This is familiar as a basic precept of feminist legal theory--that realities and personal experiences do matter to the interpretation of law. And reminds me of the conclusion of a recent study that conservative judges vote for women's rights in discrimination cases when they have a daughter.
Tuesday, June 17, 2014
Yesterday, the Supreme Court in Susan B. Anthony List v. Driehaus unanimously allowed a pro-life group to challenge a state election law prohibiting lies in election speech. An analysis of the opinion is here: SCOTUS Opinion Analysis
Tuesday, April 29, 2014
I have just published Back to the Future of Regulating Abortion in the First Term, 29 Wisconsin J. Law, Gender & Soc'y 47 (2014). In this work, I draw on original research of oral histories and recovered documents to explore the historical and legal context that spawned informed consent laws so early after Roe v. Wade seemingly resolved the legal question over abortion.
From the abstract:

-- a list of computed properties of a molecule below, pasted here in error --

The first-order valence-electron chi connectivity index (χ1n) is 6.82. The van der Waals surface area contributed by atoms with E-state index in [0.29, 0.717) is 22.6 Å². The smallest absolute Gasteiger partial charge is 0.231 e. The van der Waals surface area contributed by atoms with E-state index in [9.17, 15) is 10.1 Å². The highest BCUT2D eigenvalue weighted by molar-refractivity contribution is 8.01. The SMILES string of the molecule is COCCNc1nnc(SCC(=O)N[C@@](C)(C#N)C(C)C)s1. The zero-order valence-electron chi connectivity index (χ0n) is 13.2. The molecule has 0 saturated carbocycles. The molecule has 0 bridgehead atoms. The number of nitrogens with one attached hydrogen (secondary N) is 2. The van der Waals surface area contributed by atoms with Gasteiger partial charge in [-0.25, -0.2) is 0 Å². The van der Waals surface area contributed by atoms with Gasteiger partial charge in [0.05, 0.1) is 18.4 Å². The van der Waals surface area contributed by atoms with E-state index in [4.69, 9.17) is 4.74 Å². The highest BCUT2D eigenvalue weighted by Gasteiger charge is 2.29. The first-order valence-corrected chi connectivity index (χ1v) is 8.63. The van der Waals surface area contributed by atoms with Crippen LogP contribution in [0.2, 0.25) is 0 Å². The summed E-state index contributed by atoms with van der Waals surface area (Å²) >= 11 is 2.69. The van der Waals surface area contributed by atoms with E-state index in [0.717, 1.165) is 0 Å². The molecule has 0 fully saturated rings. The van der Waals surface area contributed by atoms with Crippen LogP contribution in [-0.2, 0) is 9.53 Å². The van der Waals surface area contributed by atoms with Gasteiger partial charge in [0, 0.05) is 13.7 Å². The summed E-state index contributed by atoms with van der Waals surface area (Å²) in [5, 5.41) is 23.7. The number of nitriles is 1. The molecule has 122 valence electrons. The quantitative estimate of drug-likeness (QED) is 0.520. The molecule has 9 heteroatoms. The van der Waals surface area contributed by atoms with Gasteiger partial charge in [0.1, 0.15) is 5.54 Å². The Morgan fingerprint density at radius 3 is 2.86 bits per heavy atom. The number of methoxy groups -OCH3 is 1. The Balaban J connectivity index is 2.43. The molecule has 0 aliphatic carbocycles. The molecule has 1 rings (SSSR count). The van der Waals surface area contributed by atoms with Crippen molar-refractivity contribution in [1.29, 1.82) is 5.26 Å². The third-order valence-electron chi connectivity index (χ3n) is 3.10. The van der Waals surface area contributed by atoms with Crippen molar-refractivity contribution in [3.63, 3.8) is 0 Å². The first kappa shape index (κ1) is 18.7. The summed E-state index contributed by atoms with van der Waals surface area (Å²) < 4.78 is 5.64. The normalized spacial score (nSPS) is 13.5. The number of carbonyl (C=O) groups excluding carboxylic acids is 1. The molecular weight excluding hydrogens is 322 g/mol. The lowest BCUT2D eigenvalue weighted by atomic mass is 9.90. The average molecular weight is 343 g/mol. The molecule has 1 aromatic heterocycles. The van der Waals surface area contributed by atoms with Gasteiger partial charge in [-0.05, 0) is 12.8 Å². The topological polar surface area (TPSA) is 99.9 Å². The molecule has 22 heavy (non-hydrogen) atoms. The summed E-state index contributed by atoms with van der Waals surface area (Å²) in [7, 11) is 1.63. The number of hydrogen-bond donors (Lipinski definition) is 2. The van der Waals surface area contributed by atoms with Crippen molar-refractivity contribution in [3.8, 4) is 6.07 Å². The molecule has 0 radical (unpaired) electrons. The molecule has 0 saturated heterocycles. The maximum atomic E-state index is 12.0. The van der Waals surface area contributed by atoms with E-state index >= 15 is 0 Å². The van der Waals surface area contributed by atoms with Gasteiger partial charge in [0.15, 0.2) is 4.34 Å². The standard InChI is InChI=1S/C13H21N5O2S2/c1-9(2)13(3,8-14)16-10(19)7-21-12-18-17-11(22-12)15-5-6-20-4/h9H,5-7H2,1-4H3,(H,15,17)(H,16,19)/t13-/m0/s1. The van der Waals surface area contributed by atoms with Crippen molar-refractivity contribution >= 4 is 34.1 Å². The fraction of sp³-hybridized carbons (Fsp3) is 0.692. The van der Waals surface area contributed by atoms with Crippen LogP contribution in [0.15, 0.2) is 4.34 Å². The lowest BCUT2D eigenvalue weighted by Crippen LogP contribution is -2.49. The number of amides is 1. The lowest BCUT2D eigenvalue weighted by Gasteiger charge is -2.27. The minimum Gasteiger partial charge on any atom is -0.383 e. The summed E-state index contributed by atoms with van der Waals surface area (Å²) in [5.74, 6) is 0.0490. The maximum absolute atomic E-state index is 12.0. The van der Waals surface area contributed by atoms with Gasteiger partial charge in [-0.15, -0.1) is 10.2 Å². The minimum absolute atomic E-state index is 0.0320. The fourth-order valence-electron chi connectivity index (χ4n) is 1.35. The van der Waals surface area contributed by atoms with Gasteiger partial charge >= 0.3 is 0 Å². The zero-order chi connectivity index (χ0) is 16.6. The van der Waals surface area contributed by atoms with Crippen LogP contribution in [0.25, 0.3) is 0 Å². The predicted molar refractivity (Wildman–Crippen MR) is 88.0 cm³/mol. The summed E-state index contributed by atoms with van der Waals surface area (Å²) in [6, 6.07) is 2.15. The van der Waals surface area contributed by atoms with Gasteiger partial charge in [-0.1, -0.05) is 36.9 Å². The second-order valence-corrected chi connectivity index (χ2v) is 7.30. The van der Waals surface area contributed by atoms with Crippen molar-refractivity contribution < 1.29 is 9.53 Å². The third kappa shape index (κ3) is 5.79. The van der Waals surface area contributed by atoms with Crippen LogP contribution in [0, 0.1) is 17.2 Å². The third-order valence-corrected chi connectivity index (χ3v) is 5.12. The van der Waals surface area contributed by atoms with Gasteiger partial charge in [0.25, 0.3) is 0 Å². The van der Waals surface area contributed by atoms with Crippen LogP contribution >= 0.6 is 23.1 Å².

This article contextualizes the recent aggressive anti-abortion legislation by examining the backstory and historical context of two early U.S. Supreme Court cases challenging abortion regulation in the first term: City of Akron v. Akron Center for Reproductive Health, and Ohio v. Akron Center for Reproductive Health . Little has been written about these foundational cases. Yet at the time of the first Akron case, the Supreme Court’s decision was “celebrated as the most far-reaching victory on reproductive rights since Roe v. Wade.” Now the arguments, strategies, and motivations of the Akron cases have renewed relevance, as first-term regulations are fast tracked through the judicial system and placed at the center of the ongoing debate over abortion. ***